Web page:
Welcome to Episode 135 of the Nursing Show

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News–

School Nursing Strategy Launch Welcomed

School Nurse Practitioners Help Heal Kids

One of a Kind Army Nurse

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Tip of The Week- Reactive Airway Disease

Asthma is a disorder caused by inflammation in the airways (called bronchi) that lead to the lungs. This inflammation causes airways to tighten and narrow, which blocks air from flowing freely into the lungs, making it hard to breathe. Symptoms include wheezing, breathlessness, chest tightness, and cough, particularly at night or after exercise/activity.

Asthma usually has many causes or triggers. The triggers that may result to the occurrence of asthma include respiratory infections, allergens, irritants, weather changes, activities, GERD, upper airway inflammation and emotional factors.

A high percentage of children with asthma also has some type of allergy, the allergy isn’t always the primary cause of asthma. Even if allergies are not primary triggers for asthma they can still make symptoms worse.

The goals of asthma therapy are to prevent chronic and troublesome symptoms, to maintain lung function as close to normal as possible, maintenance of normal physical activity levels, to prevent recurrent asthma attacks and to reduce the need for emergency department visits or hospitalizations, and to provide medicines that give the best results with the fewest side effects.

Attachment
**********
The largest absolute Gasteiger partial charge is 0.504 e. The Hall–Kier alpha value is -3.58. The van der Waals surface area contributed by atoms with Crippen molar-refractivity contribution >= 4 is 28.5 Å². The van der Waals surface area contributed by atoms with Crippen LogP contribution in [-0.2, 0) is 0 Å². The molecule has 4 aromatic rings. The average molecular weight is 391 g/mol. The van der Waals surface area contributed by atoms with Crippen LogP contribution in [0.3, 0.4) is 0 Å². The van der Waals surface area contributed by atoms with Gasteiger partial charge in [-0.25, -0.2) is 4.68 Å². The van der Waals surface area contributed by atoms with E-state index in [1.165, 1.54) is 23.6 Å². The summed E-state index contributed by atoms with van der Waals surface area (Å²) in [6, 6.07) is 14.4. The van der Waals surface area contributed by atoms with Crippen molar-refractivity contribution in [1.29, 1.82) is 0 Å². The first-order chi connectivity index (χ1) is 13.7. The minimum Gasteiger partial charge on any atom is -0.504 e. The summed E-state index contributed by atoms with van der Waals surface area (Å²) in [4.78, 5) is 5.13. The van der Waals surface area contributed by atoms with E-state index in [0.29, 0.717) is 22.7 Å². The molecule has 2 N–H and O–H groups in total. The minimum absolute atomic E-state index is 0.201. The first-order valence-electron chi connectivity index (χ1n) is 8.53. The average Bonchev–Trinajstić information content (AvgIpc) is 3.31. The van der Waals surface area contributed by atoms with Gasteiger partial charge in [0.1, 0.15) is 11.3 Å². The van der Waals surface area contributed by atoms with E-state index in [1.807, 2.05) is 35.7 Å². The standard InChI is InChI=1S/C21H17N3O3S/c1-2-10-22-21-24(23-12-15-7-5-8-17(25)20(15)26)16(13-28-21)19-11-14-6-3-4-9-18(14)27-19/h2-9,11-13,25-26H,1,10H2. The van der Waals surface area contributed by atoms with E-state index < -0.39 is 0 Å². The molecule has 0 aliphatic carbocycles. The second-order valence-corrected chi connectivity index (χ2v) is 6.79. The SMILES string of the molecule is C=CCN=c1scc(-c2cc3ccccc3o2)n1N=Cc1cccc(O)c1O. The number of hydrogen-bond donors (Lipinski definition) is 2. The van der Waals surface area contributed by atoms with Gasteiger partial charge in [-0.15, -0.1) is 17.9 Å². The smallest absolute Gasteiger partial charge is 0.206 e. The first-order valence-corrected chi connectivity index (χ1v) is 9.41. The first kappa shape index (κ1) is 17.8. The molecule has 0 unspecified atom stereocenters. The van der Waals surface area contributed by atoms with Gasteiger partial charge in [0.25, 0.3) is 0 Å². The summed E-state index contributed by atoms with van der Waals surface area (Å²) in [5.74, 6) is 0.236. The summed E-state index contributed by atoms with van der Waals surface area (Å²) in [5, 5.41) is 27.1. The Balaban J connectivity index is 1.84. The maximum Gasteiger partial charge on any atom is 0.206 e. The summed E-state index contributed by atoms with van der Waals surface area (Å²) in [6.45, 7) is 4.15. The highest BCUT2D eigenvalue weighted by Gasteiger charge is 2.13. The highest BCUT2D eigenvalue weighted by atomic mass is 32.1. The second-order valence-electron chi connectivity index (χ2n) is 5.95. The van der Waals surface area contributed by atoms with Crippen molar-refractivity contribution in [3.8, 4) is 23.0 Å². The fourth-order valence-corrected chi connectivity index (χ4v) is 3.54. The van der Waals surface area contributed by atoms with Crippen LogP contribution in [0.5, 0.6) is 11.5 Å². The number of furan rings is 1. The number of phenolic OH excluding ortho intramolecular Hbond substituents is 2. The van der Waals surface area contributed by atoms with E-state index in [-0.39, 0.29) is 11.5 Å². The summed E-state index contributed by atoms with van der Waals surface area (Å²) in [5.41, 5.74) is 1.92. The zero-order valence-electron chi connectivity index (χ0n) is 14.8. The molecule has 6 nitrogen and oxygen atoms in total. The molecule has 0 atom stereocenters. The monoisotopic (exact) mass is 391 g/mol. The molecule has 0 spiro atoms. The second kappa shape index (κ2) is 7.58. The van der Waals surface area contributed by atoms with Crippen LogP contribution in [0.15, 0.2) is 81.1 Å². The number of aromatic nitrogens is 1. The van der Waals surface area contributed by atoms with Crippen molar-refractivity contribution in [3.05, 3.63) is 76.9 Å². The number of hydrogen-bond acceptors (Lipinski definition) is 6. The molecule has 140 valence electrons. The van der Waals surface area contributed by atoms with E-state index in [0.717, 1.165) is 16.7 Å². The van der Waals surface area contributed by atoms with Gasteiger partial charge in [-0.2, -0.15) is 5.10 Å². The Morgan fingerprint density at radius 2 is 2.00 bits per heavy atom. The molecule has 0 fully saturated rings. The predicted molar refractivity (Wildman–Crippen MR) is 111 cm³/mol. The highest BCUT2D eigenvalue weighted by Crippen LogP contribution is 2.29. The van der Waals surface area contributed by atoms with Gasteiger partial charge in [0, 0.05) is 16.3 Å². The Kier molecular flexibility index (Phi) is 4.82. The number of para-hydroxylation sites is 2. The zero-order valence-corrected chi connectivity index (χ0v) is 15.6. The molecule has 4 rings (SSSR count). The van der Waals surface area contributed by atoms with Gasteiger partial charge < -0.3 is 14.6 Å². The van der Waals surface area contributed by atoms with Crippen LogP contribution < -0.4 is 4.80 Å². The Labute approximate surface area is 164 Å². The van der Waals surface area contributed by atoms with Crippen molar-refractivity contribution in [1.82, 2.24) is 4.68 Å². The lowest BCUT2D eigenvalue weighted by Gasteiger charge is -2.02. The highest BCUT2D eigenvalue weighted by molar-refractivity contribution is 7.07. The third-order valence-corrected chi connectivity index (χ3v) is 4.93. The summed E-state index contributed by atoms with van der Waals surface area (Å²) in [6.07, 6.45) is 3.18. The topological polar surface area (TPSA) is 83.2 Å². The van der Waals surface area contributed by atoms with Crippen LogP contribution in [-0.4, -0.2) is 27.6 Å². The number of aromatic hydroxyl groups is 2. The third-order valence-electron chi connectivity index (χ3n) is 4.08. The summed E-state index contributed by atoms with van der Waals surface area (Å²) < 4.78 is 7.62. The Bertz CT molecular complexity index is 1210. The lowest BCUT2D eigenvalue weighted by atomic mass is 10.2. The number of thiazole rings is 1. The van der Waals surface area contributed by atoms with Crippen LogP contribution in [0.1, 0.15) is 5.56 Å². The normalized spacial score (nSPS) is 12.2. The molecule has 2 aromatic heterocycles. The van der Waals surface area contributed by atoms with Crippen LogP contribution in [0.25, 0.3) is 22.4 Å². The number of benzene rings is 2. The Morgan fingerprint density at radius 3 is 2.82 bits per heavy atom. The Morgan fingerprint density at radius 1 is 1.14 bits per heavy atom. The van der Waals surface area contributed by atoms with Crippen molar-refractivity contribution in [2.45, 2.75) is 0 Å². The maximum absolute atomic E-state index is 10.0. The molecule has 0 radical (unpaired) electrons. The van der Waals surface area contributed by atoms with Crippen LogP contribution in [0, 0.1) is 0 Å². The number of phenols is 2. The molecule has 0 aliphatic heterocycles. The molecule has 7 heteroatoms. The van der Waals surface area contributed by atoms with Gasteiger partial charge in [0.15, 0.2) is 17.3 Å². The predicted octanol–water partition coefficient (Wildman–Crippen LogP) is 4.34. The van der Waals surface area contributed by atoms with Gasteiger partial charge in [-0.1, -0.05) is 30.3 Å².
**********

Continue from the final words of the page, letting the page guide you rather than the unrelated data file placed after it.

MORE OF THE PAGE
Medications for asthma include inhaled corticosteroids, and long-acting bronchodilators.

For more information, nurses and nursing students should follow the links below.

Emedicine: Asthma Care in Children

Emedicine: Reactive Airway Disease

NIH Medline on Asthma

NIH Medline on Allergy

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Song this week: I’m Not Responsible by Laura Clapp

Laura Clapp

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4 Responses to Asthma, Reactive Airway Disease and Episode 135

  1. […] out the Asthma Review for nurses podcast shownotes for links to the news items and resource links to check out related to […]

  2. […] This article has been featured in the news segment in the Nursing Show episode Asthma, Reactive Airway Disease and Episode 135 […]

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